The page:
It's hard to shape our time together into just-right words.
I could try, but I'm confident it still wouldn't be enough.

What I can say is that God had plans for each of us.
He used that time to unleash bold visions and chest-thumping, God-sized Dreams.

It took me a little while to sink into the knowledge that even though I was there as a helper, I was also there. I was every bit a part of the design. I was there with purpose, and not just to help with dishes and food prep.

As soon as it sank in I was even more excited. Could God possibly have something to say to me??

He did.

We shared our hearts in a way that only a big, cry-baby group of beautiful women can.
I shared a Big dream and a HUGE dream and then I did a throw-back to high school youth group and cried my eyes out while I shared an "unspoken" dream. (Those were the height of youth-group-culture drama when I was 16.)

I'm confident you'll all be pulled into each of those dreams of mine. It's just a matter of time before I'm ready to talk.

Be ye warned.

For now, I have loads of camera-grade pictures to share. I'll try to make this quick.

First, I won't lie and say it didn't feel good to do my hair and wear proper shoes on a Tuesday.
(Remember when I said I wanted to try my hand at this look? Voila. It looked more "right" once I had properly looped the scarf around.) (And my new favorite t-shirt under my jacket? Secondhand, baby.)
Scarf - fashionABLE , Boots - Country Outfitter, Jacket - Old Navy (last year), T-shirt - Goodwill, Suitcase bauble (spot it a mile away!) - Noonday

{South Bend airport is relaxing and serene.}

{O'Hare has a life-sized dinosaur skeleton and a Frontera Grill next door to a McDonald's.}

Kimberlee * Moi * Meg

These beauties picked me up from the airport and we immediately found food and swan-dived into the deep end. THEY ARE MY PEOPLE.

A few hours later, our resident Crafting Queens arrived - Stephanie Ackerman and Michelle Allen.
(And because I'm irresponsible and rude, I didn't get a proper shot with the two of them.)

But right away, I adored them.

As a display of my adoration, I conned Stephanie into driving the 15-passenger van for me the next day to pick up the rest of the campers from the airport.

I navigated from the passenger seat and snotted my face off.

Let me back up.

I fell ill the week before I left for CC, and though I was well enough to still go, I was in, the, uh... drainage phase.

I couldn't stop honking on my nose and it sounded so ridiculously disgusting but I swear to you, nothing was coming out.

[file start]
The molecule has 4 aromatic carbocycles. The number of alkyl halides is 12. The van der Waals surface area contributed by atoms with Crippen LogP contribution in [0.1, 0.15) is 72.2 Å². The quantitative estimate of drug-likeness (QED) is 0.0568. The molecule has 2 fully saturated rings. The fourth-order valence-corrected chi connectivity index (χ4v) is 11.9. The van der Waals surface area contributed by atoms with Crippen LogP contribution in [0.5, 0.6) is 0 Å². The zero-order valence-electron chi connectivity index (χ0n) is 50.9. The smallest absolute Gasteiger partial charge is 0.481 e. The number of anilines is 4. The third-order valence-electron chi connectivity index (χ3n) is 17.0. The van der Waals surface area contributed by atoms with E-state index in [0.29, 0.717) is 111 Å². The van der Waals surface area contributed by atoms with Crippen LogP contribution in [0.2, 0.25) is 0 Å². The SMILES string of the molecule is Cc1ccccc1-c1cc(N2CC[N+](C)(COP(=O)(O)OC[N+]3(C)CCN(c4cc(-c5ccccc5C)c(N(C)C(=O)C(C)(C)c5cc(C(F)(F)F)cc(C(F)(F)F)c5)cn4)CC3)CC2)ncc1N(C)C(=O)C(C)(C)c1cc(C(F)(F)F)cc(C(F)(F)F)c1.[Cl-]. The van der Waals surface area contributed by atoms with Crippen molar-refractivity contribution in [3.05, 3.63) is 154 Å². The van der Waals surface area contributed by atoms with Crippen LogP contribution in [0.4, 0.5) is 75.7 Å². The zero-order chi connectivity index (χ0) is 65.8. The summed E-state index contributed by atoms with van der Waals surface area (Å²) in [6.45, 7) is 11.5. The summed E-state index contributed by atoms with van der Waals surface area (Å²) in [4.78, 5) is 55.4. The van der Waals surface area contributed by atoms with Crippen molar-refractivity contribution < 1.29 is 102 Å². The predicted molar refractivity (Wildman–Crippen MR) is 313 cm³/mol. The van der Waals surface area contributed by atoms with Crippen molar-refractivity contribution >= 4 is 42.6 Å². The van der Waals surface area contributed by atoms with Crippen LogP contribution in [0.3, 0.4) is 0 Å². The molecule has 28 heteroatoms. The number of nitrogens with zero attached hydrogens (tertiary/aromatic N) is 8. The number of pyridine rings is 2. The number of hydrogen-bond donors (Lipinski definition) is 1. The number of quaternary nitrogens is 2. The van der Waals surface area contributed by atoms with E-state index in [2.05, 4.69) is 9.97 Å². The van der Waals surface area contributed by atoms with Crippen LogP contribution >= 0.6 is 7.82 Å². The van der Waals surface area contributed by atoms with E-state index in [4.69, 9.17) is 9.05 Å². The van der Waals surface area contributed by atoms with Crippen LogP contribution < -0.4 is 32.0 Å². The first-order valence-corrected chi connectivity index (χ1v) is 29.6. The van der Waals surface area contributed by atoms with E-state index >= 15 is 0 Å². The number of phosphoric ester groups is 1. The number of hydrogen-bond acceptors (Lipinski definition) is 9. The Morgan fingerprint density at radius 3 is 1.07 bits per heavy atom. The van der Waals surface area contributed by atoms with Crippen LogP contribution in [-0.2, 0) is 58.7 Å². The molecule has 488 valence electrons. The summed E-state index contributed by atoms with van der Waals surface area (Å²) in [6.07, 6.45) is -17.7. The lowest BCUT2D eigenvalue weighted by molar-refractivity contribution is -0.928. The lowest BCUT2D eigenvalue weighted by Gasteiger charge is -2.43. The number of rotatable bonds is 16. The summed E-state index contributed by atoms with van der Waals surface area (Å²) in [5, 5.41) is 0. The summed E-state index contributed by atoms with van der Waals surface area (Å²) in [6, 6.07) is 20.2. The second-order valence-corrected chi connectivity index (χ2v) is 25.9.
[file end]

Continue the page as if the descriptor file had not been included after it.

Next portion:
(Is this awkward for you???)

So Steph says to me and the elephant in the van - so politely, I might add - "Doesn't it make you wonder where all that stuff comes from?"

And I yammered on about how really, nothing was coming out.

You know, typical getting-to-know-you conversation.

And then.

Without warning.

Stuff was ready to come out.

(Goodbye forever, kind readers.)

The problem was, WE WERE IN A VAN TOGETHER. I couldn't leave the room. I couldn't do anything at all....except "exorcise" the "demons". So to speak.

So I closed my eyes. And I blew.

Somewhere in the middle, I apologized, knowing in the depths of my soul that Dear Stephanie would have hopped out the window if she knew she'd clear the ditch.

I hated myself so bad.

When it was all over, she says to me with a certain measure of fear/disgust (I'm still not sure), "Well, that sounded...productive."

We awkwardly laughed about it together then brought it up 58 more times that week.

Friends for life.

This is where we lived:


 This is where we ate:

 {Stephanie photo-bombed my French toast pic. I felt like she owed me one...}

This is where we crafted and were led and encouraged by the fantastic Holley Gerth:

{The second day there I was the only one who stayed in my pajamas for the entire day. I should be so ashamed...and yet I'm just not. Do you ever feel like I make it hard to love me?}

"The work of your hands is just as holy as the work of your heart." - Holley Gerth, Camp Create 2014

This is some of the best of Newton, Kansas:

Kellyn, Michelle, Steph and I went thrifting one morning.
(We all went junking at The Barn, too.)

Holley did a signing at the Christian Bookstore in Newton and I LOVED this display inside the door! Some of my favorite books, including Dirty Faith...and Love Does!

And then there was the sunflower field...

 When it was time to head home, I was filled all the way up. Super excited to hug my people, but doing what I could to hold on to the ways my heart had shifted while I was away.

I'm so thankful for Camp Create and all the ways God used it to quiet my heart and tell me the truth about things. The ladies were ALL so much fun. They inspired me by their courage and I can't wait to see what happens next for them.

 *Affiliate links used.